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Hi Agnes, I appreciate your full response, thank you. On the new laptop Thunderbird doesn't open at all but I went appdata/roaming/Thunderbird/Profiles / zdvmrbnu.default and opened this folder. This starts calendar data, crashes, datareporting, extensions, minidumps etc. This contains no imap mail nor mail file. I notice it does have two .sqlite.corrupt files but I don't know if that means they are corrupt or not! I am afraid I am pretty raw when it comes to behind the scenes in computers so please bear with me! I did however look at my old laptop via the hamburger (terminology new to me but very useful) route and in its profiles I found the default file and it does have imap mail and mail but is totally different from the one I described earlier on the new laptop. The version of Thunderbird is 60.9.1. My intuition is that I should delete the Thunderbird which migrated and install Thunderbird again from the website. I could put the default profile from the old laptop on to an external hard drive if you say it is easy enough to transfer it to the new one. Maybe you could tell me where exactly I put it when I have reinstalled Thunderbird? Hope this makes sense to you. Thanks again, Chris

Hi Agnes, I appreciate your full response, thank you. On the new laptop Thunderbird doesn't open at all but I went appdata/roaming/Thunderbird/Profiles / zdvmrbnu.default and opened this folder. This starts calendar data, crashes, datareporting, extensions, minidumps etc. This contains no imap mail nor mail file. I notice it does have two .sqlite.corrupt files but I don't know if that means they are corrupt or not! I am afraid I am pretty raw when it comes to behind the scenes in computers so please bear with me! I did however look at my old laptop via the hamburger (terminology new to me but very useful) route and in its profiles I found the default file and it does have imap mail and mail but is totally different from the one I described earlier on the new laptop. The version of Thunderbird is 60.9.1. My intuition is that I should delete the Thunderbird which migrated and install Thunderbird again from the website. I could put the default profile from the old laptop on to an external hard drive if you say it is easy enough to transfer it to the new one. Maybe you could tell me where exactly I put it when I have reinstalled Thunderbird? Hope this makes sense to you. Thanks again, Chris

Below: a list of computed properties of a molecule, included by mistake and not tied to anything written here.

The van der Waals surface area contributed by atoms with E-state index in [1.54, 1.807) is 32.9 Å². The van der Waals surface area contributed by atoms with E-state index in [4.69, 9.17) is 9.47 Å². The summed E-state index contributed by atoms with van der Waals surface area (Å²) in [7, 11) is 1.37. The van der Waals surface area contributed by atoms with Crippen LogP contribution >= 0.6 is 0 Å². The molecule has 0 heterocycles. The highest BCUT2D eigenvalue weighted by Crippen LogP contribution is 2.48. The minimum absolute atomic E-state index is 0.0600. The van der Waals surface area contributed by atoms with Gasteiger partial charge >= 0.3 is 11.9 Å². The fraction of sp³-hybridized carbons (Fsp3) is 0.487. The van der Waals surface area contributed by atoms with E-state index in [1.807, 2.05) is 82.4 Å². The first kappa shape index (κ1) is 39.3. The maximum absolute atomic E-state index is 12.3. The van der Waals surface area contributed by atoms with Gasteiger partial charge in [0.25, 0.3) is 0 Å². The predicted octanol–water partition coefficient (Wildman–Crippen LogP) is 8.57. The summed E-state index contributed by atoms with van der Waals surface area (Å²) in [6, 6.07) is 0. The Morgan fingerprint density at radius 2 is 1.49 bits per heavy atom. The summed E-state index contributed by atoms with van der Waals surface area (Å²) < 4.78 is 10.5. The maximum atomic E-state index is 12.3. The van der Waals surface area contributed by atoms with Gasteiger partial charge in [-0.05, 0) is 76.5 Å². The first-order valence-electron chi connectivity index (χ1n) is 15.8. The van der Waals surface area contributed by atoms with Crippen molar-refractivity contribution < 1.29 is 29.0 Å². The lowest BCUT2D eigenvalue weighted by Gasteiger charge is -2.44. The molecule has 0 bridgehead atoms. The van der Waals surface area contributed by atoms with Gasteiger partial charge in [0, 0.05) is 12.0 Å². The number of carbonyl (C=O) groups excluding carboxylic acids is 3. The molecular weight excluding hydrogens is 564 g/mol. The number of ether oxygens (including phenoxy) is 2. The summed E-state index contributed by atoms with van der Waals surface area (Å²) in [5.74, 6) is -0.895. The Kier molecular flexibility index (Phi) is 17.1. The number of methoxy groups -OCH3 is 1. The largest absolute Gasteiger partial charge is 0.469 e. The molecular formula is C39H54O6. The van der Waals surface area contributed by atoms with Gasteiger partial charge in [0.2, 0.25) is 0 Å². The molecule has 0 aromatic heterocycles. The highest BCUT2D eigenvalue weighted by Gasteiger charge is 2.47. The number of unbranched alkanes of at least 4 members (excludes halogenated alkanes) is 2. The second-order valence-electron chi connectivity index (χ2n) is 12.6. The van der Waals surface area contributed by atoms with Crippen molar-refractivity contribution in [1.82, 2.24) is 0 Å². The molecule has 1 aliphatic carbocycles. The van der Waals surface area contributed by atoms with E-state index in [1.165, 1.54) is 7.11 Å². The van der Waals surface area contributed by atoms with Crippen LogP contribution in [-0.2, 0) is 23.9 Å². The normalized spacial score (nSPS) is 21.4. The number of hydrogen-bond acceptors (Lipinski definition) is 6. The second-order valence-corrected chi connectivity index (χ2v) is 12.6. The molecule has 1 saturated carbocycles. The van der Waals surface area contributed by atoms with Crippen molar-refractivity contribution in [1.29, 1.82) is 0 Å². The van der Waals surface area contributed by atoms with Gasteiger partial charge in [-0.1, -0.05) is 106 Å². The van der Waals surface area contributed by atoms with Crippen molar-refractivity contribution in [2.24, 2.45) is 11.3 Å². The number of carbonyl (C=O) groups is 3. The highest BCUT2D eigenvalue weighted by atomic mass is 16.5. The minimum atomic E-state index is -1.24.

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AgnesRM
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Hi If you used the third party app to move both the Thunderbird software and profile - and now Thunderbird does not open - then that sounds pretty messed up (to use a technical term...). The new laptop may have an empty or partial file system in Profiles. I don't think you can lose by installing Thunderbird, then moving the profile over. The links I mentioned before tells where to put the profile. There are probably three ways to achieve the result you want. However - you may have trouble if your Thunderbird on the old machine is a much older version than the one you install on the new machine. If that is the case you may need to update Thunderbird on the old machine first, then copy the profile over to the same version of Thunderbird on the new machine. Before you do that - 1) use Thunderbird on the old machine to identify the name of your 'real' profile (hamburger menu - help - troubleshooting info) and make note of that. 2) on the old machine, copy the entire contents of Thunderbird\Roaming, or of Profiles to a safe place. (Note - yours may not be in Roaming as per step 1). If that is too big, you could just copy the current profile (letters&numbers.default folder) that you identified in step 1. 3) use Thunderbird on the old machine to identify where any Local Folders or Archives are located - they may not be in the main profile. a) Options - Account settings - Copies and Folders - I would take a screen shot of that for reference, or write down the location of Archives. b) Options - Account settings - Local folders - again make note of where the Local Directory is. Inside your profile, or somewhere else? If those are not in the same place as your current profile, you may want to copy those as well.